Cropping

Positive outlook for hay making season

By Jamie Salter

Off the back of promising seasonal weather, the fodder season for the Murray region is realising great results, with silage making well under way and other crops going into final growth stages before haymaking.

Solid winter rainfall, easing irrigation prices and supplementary water available in NSW are resulting in large yields for silage.

Conditions for chopping and baling have been optimal, with a dryer July meaning later rainfall has drained freely, still allowing good access to paddocks.

Murray Dairy strategic project manager Amy Fay said farmers were reporting that quality remained, and was best achieved by having a clear goal and clearly communicating with contractors.

“Many farmers are ensiling winter cereals in addition to pasture,” she said.

“It is important to remember that particularly in whole crop cereal silage, there is a trade-off between yield and quality depending on the stage of growth the crop is cut, and farmers are encouraged to closely monitor their crops to achieve their desired cutting time.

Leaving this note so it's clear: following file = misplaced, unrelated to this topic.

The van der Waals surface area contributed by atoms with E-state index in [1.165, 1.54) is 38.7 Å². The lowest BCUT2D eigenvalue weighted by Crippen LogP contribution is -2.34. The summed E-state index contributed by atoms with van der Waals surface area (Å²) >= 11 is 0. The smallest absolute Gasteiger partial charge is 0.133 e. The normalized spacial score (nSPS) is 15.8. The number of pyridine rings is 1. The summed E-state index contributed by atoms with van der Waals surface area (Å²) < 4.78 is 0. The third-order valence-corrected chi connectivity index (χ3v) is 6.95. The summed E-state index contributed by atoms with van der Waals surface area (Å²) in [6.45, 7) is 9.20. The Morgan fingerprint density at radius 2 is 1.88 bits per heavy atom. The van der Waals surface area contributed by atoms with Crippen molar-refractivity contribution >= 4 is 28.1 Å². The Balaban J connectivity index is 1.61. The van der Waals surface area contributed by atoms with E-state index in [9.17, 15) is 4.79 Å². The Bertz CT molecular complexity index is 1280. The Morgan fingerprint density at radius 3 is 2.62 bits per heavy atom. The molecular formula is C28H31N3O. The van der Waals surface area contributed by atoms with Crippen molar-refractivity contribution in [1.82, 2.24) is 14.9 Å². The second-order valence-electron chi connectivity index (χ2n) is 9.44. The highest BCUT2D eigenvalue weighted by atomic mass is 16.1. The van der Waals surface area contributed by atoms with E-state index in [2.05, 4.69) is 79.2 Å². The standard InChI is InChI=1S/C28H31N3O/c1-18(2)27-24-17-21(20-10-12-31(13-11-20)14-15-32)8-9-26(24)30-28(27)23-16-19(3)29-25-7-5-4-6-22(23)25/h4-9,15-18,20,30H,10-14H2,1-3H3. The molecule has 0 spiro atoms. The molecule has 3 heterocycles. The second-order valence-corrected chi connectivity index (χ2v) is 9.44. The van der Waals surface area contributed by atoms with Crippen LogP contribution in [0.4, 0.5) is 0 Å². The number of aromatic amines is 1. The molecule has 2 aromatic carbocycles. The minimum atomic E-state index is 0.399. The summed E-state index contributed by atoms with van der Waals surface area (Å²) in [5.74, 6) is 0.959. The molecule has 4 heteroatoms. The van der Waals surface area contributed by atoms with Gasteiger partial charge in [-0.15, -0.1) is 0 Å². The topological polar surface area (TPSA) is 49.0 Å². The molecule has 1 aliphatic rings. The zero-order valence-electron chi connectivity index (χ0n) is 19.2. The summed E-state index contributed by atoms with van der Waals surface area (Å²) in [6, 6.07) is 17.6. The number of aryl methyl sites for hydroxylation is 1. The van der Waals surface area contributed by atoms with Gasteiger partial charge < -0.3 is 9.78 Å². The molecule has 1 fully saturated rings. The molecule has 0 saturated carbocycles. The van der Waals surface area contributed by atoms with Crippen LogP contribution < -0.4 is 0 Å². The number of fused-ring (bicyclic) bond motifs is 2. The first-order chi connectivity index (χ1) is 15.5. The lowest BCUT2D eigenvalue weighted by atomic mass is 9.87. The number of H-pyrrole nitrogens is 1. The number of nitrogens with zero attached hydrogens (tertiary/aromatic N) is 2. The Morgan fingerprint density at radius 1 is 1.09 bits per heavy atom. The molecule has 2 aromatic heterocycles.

“In addition, in contrast to pasture, cereal silage expands much more quickly due to its hollow stems and needs to be packed and sealed or wrapped as soon as possible.

“Hay yields look to be as equally promising, but forecasts for a wetter spring may make baling a little more difficult.

“Surrounding dryland and irrigation areas are providing great opportunities for supplementary hay and silage for dairy farmers, but it will be critical for farmers to ask for quality tests and negotiate prices correspondingly.”

The latest hay and grain report from Dairy Australia has prices remaining steady in the region, with very little demand.

“Crops in the area are doing well with the warm days. Many growers put out a second application of urea before the last rain,” the report states.

“Advanced crops are being made into silage, however most farmers are still four weeks away from cutting hay.”

Cereal hay is currently fetching $190 to $220/tonne, while lucerne hay is being sold for $450 to $500/tonne and pasture hay for $250 to $330/tonne.